London: British intelligence officers dealing with suspects facing torture overseas may risk contravening human rights laws if they follow new guidelines, a watchdog warned on Monday.
The new guidance was published in July after Prime Minister David Cameron promised an inquiry into allegations that British intelligence staff were aware of maltreatment of terror suspects by foreign states.
The Equality and Humans Rights Commission -- which monitors human rights in Britain -- praised the government`s "positive steps" but voiced "serious concerns" that the new procedures could still leave intelligence staff exposed to legal action.
New guidelines warn officers that they must not interview detainees held by foreign authorities when they "know or believe" they will be tortured, but still permit it when there is a "serious risk".
The watchdog said judicial review proceedings could be launched if a "satisfactory response" was not provided by September 30.
"The commission asked whether, in its current form, the guidance does enough to protect officers in the field because it may leave them with the erroneous expectation that they will be protected from personal criminal liability in situations where they may, unwittingly, be liable for crimes committed and condoned by others," the EHRC said.
John Wadham, the commission`s legal director, explained further: "The government now has the opportunity to bring its guidance within the law so that the intelligence service itself and its individual officers do not unwittingly leave themselves open to costly and time-consuming court action."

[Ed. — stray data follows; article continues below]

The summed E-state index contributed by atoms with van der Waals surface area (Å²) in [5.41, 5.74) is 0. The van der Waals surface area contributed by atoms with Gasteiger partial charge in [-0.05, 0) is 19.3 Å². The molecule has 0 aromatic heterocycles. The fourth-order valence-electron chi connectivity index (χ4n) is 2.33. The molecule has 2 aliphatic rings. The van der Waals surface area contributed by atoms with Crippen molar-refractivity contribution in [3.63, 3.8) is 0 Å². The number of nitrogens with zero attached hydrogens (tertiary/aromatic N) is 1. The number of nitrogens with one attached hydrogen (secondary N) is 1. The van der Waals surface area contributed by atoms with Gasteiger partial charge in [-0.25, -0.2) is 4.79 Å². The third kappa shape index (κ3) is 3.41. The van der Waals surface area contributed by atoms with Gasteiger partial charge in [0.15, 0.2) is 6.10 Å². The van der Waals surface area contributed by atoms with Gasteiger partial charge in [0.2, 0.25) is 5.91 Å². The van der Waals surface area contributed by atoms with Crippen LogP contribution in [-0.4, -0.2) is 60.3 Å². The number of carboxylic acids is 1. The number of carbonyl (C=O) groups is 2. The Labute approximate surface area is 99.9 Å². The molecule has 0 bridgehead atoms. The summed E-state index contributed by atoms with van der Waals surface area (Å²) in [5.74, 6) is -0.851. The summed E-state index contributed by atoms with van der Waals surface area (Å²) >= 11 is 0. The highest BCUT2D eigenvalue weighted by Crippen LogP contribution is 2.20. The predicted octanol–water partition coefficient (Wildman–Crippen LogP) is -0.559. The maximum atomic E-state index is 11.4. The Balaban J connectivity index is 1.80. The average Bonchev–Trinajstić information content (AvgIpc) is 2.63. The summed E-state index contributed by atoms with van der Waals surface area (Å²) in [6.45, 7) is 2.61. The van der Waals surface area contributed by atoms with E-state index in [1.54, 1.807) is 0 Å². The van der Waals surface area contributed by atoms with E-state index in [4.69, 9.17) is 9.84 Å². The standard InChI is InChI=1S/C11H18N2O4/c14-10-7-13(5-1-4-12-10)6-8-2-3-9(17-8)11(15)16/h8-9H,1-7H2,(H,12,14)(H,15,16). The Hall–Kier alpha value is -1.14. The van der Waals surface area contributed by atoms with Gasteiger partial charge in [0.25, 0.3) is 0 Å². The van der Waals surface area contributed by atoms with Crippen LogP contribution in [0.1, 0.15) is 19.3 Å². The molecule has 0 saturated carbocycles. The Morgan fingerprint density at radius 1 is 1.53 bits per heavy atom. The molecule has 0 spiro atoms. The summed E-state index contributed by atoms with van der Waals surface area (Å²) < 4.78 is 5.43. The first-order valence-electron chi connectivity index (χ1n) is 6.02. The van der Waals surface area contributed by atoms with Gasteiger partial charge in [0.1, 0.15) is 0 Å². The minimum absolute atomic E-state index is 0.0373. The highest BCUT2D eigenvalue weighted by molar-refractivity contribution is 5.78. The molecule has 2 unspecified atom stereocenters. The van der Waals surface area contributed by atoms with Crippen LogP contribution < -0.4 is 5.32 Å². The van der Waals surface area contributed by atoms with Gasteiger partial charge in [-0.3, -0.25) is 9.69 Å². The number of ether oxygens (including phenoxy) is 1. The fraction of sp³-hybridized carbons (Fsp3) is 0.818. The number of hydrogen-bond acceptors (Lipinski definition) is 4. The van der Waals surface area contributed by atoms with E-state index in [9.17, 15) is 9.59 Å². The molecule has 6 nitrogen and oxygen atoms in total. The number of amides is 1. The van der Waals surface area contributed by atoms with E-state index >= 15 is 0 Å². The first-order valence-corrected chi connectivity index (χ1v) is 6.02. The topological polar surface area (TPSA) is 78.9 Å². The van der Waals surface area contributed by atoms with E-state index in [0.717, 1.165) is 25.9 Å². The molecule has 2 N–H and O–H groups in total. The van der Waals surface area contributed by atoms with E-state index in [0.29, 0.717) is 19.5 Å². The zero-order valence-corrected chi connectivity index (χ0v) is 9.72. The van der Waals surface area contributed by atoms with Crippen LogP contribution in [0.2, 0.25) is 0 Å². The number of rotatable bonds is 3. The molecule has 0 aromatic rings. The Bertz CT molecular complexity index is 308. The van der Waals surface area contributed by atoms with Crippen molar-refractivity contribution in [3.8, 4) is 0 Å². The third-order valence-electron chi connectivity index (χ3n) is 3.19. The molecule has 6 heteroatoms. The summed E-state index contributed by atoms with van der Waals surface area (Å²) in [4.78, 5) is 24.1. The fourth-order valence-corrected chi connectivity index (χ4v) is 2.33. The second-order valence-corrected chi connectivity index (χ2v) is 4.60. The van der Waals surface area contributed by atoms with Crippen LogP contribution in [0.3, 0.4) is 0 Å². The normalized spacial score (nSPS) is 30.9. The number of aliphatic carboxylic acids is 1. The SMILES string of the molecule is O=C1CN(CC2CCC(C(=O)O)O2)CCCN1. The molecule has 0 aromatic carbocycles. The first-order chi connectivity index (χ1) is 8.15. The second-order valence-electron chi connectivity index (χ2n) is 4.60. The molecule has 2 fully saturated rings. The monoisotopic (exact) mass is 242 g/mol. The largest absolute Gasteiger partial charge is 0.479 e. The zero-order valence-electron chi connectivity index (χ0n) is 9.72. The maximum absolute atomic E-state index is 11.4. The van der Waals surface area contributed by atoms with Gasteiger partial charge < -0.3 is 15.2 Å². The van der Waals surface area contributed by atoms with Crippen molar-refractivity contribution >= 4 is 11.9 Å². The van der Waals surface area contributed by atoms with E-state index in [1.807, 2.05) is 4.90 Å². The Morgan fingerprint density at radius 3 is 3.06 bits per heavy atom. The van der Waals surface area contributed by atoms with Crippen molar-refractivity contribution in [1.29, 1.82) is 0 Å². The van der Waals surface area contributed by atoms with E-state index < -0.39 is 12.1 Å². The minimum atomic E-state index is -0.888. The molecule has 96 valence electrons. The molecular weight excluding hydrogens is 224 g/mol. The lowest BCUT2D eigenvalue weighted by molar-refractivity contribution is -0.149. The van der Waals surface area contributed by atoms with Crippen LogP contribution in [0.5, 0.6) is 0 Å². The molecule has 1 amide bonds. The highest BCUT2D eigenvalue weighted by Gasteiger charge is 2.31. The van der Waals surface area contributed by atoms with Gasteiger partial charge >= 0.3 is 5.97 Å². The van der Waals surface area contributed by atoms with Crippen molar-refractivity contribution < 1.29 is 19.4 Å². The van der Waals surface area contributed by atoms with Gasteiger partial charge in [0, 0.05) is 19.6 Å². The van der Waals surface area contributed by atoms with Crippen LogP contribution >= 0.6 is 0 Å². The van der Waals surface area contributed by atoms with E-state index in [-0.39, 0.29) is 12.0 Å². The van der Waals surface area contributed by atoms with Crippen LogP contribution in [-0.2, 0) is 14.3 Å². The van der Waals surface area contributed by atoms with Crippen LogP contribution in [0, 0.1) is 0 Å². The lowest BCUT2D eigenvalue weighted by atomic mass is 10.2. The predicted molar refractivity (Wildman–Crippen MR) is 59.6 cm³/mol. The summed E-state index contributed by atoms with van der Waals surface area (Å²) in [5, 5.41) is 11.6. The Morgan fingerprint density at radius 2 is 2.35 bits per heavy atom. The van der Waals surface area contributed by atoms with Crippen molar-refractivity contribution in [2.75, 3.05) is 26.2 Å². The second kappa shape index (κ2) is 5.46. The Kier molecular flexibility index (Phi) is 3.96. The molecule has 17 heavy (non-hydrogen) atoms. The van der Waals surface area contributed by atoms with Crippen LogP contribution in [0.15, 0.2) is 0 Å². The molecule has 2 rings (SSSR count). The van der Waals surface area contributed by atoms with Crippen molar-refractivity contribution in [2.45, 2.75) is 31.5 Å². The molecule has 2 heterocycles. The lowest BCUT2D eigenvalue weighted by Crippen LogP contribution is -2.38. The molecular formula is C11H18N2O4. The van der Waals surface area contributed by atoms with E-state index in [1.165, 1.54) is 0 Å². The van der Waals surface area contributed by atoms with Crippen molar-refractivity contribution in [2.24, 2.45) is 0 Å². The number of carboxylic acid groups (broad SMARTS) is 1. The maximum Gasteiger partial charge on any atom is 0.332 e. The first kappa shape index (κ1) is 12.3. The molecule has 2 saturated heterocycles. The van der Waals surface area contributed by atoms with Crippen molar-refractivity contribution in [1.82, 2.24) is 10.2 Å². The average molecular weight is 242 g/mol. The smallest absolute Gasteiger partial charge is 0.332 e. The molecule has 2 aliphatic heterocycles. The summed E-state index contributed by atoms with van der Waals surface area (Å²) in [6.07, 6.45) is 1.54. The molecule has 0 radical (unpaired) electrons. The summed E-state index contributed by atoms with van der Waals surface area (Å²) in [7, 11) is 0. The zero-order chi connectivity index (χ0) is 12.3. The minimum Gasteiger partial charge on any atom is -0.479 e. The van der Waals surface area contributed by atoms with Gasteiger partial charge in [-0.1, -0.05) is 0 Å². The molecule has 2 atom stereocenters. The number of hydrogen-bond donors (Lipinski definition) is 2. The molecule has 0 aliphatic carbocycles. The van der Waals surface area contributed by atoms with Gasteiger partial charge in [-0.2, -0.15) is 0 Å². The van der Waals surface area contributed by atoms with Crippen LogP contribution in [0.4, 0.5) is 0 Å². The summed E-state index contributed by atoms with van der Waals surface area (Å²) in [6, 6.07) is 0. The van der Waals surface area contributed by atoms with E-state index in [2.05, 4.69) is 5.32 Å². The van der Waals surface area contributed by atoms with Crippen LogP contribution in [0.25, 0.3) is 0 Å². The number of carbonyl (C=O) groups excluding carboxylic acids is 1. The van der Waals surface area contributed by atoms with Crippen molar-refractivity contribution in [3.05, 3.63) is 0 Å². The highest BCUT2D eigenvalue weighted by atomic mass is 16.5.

The government strongly defended its position, insisting no action would be authorised "in the knowledge or belief that torture would occur".
"The government stands firmly against torture and cruel, inhuman and degrading treatment or punishment," a Cabinet Office spokesman said.
"We do not condone it, nor do we ask others to do it on our behalf. We, and in particular our personnel on the ground, work very hard to reduce the risks of detainees being subjected to mistreatment when they are held by other countries.”
"We have established a clear framework for them to operate legally, proportionately and with respect for human rights."
The government`s review was prompted by the claims of London resident Binyam Mohamed, who says he was tortured with the knowledge of British officials while being detained by the CIA in Pakistan.